This is where a DNA strand is broken then melded on to the end of another strand to make a full one (see illustration) this can cause mutations and other deformities. This has already been used to create mice that glow different colors and has made a glow in the dark pig.
I have found little human experimentation and what is being done on animals is mainly muscle growth is all very beneficial because this could potentially help cure diseases like muscular dystrophy and other diseases that are based around muscle disintegration/degeneration. All of this is could also be used illegally in sports and for other athletic application.
Cloning is making exact replicas of individual of a genome. This could be very beneficial to the humans by rapidly reproducing high value livestock or crops that are at a high demand. This is all just hypothetical though because there has been only lab work like that of dolly the sheep, but there has been no work or experiments done on human beings or large scale projects to create a perfectly identical crop of food.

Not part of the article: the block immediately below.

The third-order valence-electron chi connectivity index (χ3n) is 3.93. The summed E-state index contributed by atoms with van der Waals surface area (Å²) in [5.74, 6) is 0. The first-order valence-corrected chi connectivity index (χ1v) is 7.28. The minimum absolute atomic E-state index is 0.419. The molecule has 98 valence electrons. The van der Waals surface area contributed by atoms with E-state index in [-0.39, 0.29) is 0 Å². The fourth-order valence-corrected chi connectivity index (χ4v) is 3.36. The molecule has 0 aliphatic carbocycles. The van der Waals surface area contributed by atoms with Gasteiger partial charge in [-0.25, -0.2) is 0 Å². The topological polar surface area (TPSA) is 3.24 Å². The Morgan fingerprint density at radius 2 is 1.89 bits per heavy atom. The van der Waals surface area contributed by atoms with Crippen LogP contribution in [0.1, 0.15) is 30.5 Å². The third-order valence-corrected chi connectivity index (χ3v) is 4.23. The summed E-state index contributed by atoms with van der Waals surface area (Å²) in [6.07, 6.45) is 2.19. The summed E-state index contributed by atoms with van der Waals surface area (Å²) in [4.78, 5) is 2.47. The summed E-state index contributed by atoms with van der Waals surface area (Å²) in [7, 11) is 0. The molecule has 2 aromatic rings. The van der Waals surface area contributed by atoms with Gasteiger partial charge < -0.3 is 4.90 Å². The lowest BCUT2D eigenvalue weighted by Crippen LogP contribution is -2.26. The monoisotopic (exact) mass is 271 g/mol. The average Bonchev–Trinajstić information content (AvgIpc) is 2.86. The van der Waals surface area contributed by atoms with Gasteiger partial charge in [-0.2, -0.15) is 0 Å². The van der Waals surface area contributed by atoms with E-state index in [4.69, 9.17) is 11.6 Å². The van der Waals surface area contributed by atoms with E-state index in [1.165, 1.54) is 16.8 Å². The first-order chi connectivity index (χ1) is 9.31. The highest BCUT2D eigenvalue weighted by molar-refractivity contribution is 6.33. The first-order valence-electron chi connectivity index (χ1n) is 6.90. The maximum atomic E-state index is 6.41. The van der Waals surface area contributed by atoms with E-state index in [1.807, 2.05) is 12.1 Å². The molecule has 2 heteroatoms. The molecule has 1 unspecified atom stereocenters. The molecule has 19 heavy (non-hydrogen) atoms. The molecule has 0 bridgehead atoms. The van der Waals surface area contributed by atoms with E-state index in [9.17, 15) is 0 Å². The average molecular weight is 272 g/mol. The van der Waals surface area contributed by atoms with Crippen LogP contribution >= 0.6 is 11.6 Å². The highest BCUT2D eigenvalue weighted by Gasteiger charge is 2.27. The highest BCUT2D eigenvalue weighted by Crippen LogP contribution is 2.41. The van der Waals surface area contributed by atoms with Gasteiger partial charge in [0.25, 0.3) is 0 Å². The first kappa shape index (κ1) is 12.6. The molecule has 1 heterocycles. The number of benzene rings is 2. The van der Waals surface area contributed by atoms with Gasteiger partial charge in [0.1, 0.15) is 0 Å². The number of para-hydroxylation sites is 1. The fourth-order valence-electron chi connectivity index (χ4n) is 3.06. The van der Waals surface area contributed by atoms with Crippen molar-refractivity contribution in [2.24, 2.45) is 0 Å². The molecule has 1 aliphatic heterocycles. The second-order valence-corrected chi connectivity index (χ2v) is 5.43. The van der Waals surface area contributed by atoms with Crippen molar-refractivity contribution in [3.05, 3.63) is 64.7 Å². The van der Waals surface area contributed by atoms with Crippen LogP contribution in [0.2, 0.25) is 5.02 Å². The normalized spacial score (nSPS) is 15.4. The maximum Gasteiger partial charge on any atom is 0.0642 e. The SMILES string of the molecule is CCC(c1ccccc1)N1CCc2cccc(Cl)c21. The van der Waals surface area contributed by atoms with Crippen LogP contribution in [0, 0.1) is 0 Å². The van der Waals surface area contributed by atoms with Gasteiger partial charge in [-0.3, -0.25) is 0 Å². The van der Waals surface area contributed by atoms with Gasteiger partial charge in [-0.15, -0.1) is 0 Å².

Stem cells are “a cell that upon division replaces its own numbers and also gives rise to cells that differentiate further into one or more specialized types, as various B cells and T cells.”(dictionary.com) I found that this is a very touchy issue for some, many people believe that taking the stem cells from an embryo at 5 days old is murder and believe this is an unethical thing to do, while others don’t. Even though one can extract stem cells from an adult, the stem cells are only capable of producing 70 of the possible 220 cells that stem cells of an embryo can produce. Are there other sources of stem cells? I believe that scientists have recently found some. You also need to mention the umbilical cord blood as a source of stem cells – this is not an unethical source.